Kalamalka Weavers and Spinners have been in Vernon since 1972

'Gift to mankind'

One local organization that is keeping an ancient tradition alive is the Kalamalka Weavers and Spinners.

The guild was formed in Vernon in 1972 with the goal of promoting weaving and spinning, crafts which are acknowledged as among the oldest in the world.

They can be traced back to the Neolithic Period, when plant fibres where twisted together to create string. This progressed to the use of stones and sticks to wind the twine, and then to the first spindles roughly 7,000 years ago.

While the Kalamalka Weavers and Spinners mainly focus on fibre creations, including those produced through knitting, crocheting, dying, and felting, in the 1970s some members were also avid basket weavers.

The baskets were made from locally-harvested ponderosa pine needles that were bunched together and held together with raffia from Madagascar. One former president of the guild, Bea Sworder, described basketry as “one of nature’s gifts to mankind.”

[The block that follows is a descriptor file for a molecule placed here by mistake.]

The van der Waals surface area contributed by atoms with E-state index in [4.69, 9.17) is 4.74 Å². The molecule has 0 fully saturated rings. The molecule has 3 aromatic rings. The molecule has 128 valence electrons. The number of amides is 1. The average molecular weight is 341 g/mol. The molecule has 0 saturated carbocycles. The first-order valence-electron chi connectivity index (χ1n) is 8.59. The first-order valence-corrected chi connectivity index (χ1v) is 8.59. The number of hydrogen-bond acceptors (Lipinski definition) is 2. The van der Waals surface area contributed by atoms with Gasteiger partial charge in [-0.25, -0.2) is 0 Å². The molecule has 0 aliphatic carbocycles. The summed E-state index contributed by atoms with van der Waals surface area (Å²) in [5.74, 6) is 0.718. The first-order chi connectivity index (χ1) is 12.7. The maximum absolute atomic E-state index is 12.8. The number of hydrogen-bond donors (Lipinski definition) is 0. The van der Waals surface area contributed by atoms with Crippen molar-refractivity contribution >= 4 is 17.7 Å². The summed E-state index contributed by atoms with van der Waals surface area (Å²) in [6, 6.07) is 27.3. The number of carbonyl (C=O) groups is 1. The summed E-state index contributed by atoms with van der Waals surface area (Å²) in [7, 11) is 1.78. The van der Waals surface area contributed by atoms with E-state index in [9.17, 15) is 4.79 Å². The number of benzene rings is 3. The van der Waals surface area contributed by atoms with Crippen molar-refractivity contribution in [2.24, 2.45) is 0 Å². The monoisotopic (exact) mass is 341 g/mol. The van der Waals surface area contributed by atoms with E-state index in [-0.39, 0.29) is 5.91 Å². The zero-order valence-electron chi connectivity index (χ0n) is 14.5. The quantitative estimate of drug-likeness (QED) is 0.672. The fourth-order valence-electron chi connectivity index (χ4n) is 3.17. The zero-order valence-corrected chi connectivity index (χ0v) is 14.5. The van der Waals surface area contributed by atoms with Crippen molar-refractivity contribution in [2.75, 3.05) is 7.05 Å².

The members of the guild who took up this craft were modelling their creations off of the traditions of Indigenous communities in B.C., who created — and continue to create — baskets using a variety of natural materials, including pine needles, birch bark, and cedar roots.

It was a Secwepemc Elder, Dr. Mary Thomas, who first taught the group how to basket weave in the mid-1970s. Thomas was a celebrated ethnobotanist, and an advocate for the protection and promotion of Indigenous language, culture, and traditions. She hosted several workshops for the guild, and was selfless in her willingness to share the teachings of her own Elders.

The more recent history of the Kalamalka Weavers and Spinners is one of ongoing passion and success. In September of this year, a team from the guild placed second at the Sheep to Shawl competition of the Salmon Arm Fall Fair, and they are aiming for first place in next year’s event. You can find some of their beautiful creations, alongside those of other talented local artisans, at the Vernon Community Art Centre’s Artsolutely.

Gwyn Evans is the research and communications co-ordinator with the Museum and Archives of Vernon.

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